The Instagram Illusion (True Stories from Grand Teton National Park)
Last week when I scrolled back through the Instagram pictures I shared from Grand Teton National Park (park #45 of our 59!), I suddenly felt deceitful.
The eleven photos we took in and around Grand Teton are pretty… bright blues and greens, white mountaintops, and contemplative stares fill those little squares. But they don’t really describe our span of our time there.
It rained in Grand Teton. And snowed. And it was cloudy. Almost the whole time.
True story: There are mountains back there somewhere!
We were in the park from about 12 p.m. on Monday, May 23rd through about 12 p.m. on Thursday, May 26th. Ninety-six hours. 64 waking hours.
And from 6:30-9:00 a.m. on Tuesday, it was clear. That’s it.
(And we ran around like crazy getting these views!)
True story: our two and a half hours of blue skies were freaking beautiful!
We saw plenty of partially- or fully-obstructed views of the Tetons, (and they were gorgeous too!) but most of those pictures we shared the week featuring the iconic peaks all came from that same two and a half hours one morning.
Okay, so why is this stuff important at all? It’s something I like to call the Instagram Illusion: the attraction and then envy we have of polished, over-curated feeds we see on social media. And I don’t know about you, but I’m victim to it all the time!
True story: As soon as the Garmin crew showed up, the blue skies disappeared! 🙁
I think this concept applies to all pictures and all kinds of feeds, but for the sake of relevance, let’s talk about travel photos. A friend goes on a two or three or seven day vacation, and naturally they post a couple of pictures. A beautiful secluded beach, a smiling family on a hiking trail, a plate of delicious-looking food, or my personal favorite, their hot dog legs at the pool.
We get jealous. We start to question our own lives and vacations. We think about that vacation where we argued with our husband the whole time about how many hikes a person can physically do in one day. (That last one might just be personal experience…)
I am of the opinion that social media is mostly good, (connection, happy pictures, announcements, etc.) but it has a sneaky evil side. And that evil side comes in the shape of comparison. This isn’t a new revelation, but I think it’s an important one to occasionally return to when we talk about viewing other people’s travel photos.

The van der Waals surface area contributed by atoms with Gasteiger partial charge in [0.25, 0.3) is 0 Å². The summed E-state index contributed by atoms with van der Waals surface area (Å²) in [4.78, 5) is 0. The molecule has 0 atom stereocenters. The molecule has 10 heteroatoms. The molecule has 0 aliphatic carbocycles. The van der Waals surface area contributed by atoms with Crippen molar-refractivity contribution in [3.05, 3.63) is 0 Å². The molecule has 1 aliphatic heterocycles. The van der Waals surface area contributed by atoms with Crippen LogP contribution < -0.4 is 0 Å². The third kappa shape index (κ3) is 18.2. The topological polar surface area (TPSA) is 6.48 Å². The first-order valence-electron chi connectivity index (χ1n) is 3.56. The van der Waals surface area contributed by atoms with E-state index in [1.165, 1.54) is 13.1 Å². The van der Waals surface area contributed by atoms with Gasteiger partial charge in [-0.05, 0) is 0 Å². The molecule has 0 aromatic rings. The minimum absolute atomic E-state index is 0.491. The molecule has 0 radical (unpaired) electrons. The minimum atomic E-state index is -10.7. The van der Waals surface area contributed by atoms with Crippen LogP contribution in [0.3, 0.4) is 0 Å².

Please keep in mind that people only post their good pictures.
Right? Isn’t that what you do?
(For example, I’m not going to post this picture, where we were kayaking on the Snake River in Grand Teton and black clouds started following us.)
True story: this is what the majority our time at Grand Teton looked like!
Even though I try to be transparent and not overly “best day everrr”y, these cloudy days still just aren’t something have wanted to include in the brand of Switchback Kids if don’t have a very funny story about it. So it’s going to sit in my camera roll until I get around to deleting it. I might mention in a caption the mass amounts of rain we got and how our $8 Walmart air mattress finally busted and I woke up damp, but it just hasn’t been something I headline on our social media pages.
Until recently, I have told myself that our message should be Kimmy-Schmidt-positive: We are seeing beautiful places! We love America! We are tough outdoorsy millenials who don’t miss our Netflix at all!
And all of these things are true.
But if that’s the only message we put out there, you guys are missing out on like half of our emotions. Where is Frustration with the weather? Anxiety about bears? Homesickness?
I think this is a tough topic. Few people want to be that vulnerable in a public space like Instagram. And should they? I don’t think we are going to see a realistic view of anyone’s life anytime soon. So we have to protect ourselves and combat it from a follower’s point of view.
Here are a few cures for the Insta-illusion fever:
- Remember that people mostly only share their good, bright-sky photos
- Remember that photos only represent two seconds of a week-long trip
- Remember that people tend to avoid sharing negative emotions or stressful times during their trip. But trust me as someone who loves her husband but also has been on the road for a year, they are having some stressful times.
- Remember to own your adventures. All of them. Your actual experience of walking around your neighborhood with a friend can bring more joy than someone else’s stressful trip to Disney World, even if they portray it as an amazing dream vacation. There’s just no way to know.
- Remember to put your phone down and go outside. Every single day.
True story: Cloudy can be beautiful!
Do you ever get caught in the Instagram illusion trap? How do you deal?